Nigeria’s naira extended its fall to a record low of N400/$ on the black market on Thursday as demand for the U.S. currency increased amid a plunge in crude oil prices and foreign exchange restrictions by the Central Bank of Nigeria (CBN), Business Day reports.
“The naira is being killed with it trading at N400/$ in the parallel market. We have wrongly legitimised the parallel market,” said Bola Onadele Koko, CEO of FMDQ OTC exchange in response to BusinessDay’s questions.
“We need to design a new Framework anchored on reduced significance of the parallel market, a single FX market, renewed inflows and CBN’s naira support through futures hedging. We need to move fast before we have bigger macro issues.”
Nigeria’s Central Bank stopped selling foreign exchange to Bureau de Change dealers last month, the latest in a series of controls aimed at supporting the naira at a fixed peg of N197-N199 per dollar on the official interbank market since March last year.
Africa’s biggest oil producer has restricted foreign currency trading at banks, causing a shortage of dollars in an economy that imports most of its manufactured goods, sending the unofficial rate soaring.
Crude sales accounted for about two-thirds of government revenue in 2014 and about 90 percent of the nation’s foreign currency earnings.
“We have lost some lead time from when the elections were won and when the full cabinet of the present administration was put in place,” said Oluwatoyin Sanni, Group CEO of United Capital Plc in response to BusinessDay questions.
“There is no policy response that will not lead to pain for all of us, but the authorities must know that uncertainty is not good for markets,” Sanni said, in Lagos.
Nigeria’s stock index, which has the second-biggest weighting after Kuwait on the MSCI frontier market index, has declined by about 16 percent since January due to investors concerns over the naira’s depreciation and the unwillingness of Africa’s biggest economy to adjust its exchange rate.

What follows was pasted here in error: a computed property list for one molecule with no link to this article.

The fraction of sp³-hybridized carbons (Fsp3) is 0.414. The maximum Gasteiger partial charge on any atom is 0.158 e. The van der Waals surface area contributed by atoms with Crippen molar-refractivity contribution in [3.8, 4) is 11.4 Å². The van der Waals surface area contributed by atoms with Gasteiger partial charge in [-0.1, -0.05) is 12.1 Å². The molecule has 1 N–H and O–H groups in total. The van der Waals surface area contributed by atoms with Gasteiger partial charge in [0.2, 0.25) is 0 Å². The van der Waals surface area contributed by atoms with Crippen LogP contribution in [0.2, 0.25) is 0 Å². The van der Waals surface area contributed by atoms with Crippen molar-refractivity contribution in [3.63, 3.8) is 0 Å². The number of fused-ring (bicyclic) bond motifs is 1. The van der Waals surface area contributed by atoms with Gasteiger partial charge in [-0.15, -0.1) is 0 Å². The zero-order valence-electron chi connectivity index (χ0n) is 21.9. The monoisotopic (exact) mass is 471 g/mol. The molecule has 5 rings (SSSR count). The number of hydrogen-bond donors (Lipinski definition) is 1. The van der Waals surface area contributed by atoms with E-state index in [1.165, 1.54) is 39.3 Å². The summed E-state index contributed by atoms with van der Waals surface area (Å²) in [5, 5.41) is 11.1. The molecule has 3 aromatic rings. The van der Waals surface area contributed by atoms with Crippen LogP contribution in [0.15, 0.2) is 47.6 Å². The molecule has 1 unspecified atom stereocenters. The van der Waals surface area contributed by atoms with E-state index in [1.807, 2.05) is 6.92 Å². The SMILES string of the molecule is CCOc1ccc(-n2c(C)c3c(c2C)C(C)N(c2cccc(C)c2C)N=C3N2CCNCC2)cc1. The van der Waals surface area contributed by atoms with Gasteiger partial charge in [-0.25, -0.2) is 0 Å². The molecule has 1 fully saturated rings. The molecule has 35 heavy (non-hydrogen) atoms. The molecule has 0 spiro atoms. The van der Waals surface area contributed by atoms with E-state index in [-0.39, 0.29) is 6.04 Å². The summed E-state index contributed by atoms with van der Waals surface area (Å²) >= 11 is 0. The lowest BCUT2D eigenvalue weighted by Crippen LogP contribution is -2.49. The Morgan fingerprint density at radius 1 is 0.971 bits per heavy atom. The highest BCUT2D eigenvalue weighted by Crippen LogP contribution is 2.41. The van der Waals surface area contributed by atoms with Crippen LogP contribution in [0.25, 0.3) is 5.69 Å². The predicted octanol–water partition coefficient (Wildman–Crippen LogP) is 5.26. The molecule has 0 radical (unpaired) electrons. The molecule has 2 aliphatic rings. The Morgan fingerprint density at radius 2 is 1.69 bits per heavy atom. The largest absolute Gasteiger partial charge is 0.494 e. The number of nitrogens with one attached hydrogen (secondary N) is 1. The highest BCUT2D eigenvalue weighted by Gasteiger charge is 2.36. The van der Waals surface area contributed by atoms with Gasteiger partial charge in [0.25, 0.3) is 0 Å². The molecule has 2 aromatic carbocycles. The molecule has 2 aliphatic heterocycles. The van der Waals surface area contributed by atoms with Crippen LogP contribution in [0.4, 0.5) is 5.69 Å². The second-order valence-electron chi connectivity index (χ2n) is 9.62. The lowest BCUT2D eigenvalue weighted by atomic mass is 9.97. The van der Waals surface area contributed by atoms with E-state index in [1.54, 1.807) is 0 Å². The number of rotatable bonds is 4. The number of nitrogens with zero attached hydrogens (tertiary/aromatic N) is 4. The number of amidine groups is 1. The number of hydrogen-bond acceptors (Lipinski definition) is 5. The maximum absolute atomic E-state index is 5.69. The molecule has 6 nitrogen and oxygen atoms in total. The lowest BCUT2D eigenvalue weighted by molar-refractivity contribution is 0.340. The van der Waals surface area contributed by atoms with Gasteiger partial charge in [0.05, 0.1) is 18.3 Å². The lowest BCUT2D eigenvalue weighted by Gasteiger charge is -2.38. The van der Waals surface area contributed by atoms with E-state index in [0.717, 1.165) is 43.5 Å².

“The problem is that the parallel market, a largely retail, cash-based market, with small transaction sizes, and a large number of small sellers of FX, remains unsuited to meet wholesale FX demand in Africa’s largest economy,” Razia Khan, Standard Chartered Plc’s chief Africa economist, said in a Feb. 8 report.
The CBN foreign exchange reserves have dropped 33 percent to $27.8 billion between January 2014 and 2016 as official monthly inflows fell to less than a billion dollars last month.
The price of Brent crude, a global benchmark, has fallen from more than $100 a barrel in mid-2014 to a 13-year low of less than $30 a barrel last month.
Analysts say the CBN needs to return the 41 items banned from accessing dollars at the interbank FX markets, remove the peg so that the interbank FX market can determine the rate, raise interest rates to attract foreign portfolio investments and allow markets to operate fairly for credible price formation.
The Nigerian Government should not be emulating FX policies from dysfunctional countries such as Venezuela and Argentina (before the present Government of Mauricio Macri.), say analysts.
“Venezuela has three exchange rates that apply to different import categories, but the parallel market rate is 150 times higher than the tier-one FX rate. Needless to say that the Venezuelan economy has been dysfunctional – and even before the oil price collapsed,” Samir Gadio Head of Africa Strategy and FICC Research, at Standard Chartered Bank in response to questions.
The Central Bank of Nigeria needs to sell FX to banks in a transparent manner; analysts say and reduce the possibility of arbitrage.
“CBN discontinued the daily interbank Forex sales; also stopped the sale of dollars to the BDCs. To heighten the mixed signals, allowed citizens to deposit dollar cash into banks again. Most customers ignored the guideline, seeing it as a trap. Yields on the Nigerian bank Eurobonds have increased into Junk territory –evidence of an erosion of confidence as investors are fearing possible defaults,” said Bismarck Rewane, MD/CEO, Financial Derivatives Company Limited.
Nigeria’s FX trading turnover was about $300-$500million a day when the foreign exchange trading position was 1 percent of shareholders’ funds.
When the FX net open position of Nigerian banks was at 20 percent of shareholders’ funds in 2008, daily FX turnover in Nigeria was close to $1bn.
Today about $10 million is sold daily in the official market, aside from the Central Bank sales.
By comparison, South Africa’s spot FX market trades between $2bn and $4bn a day.
“The CBN can use the naira to support the naira,” said Onadele of FMDQ.
“They should offer FX futures that settle in naira in the interbank OTC market.”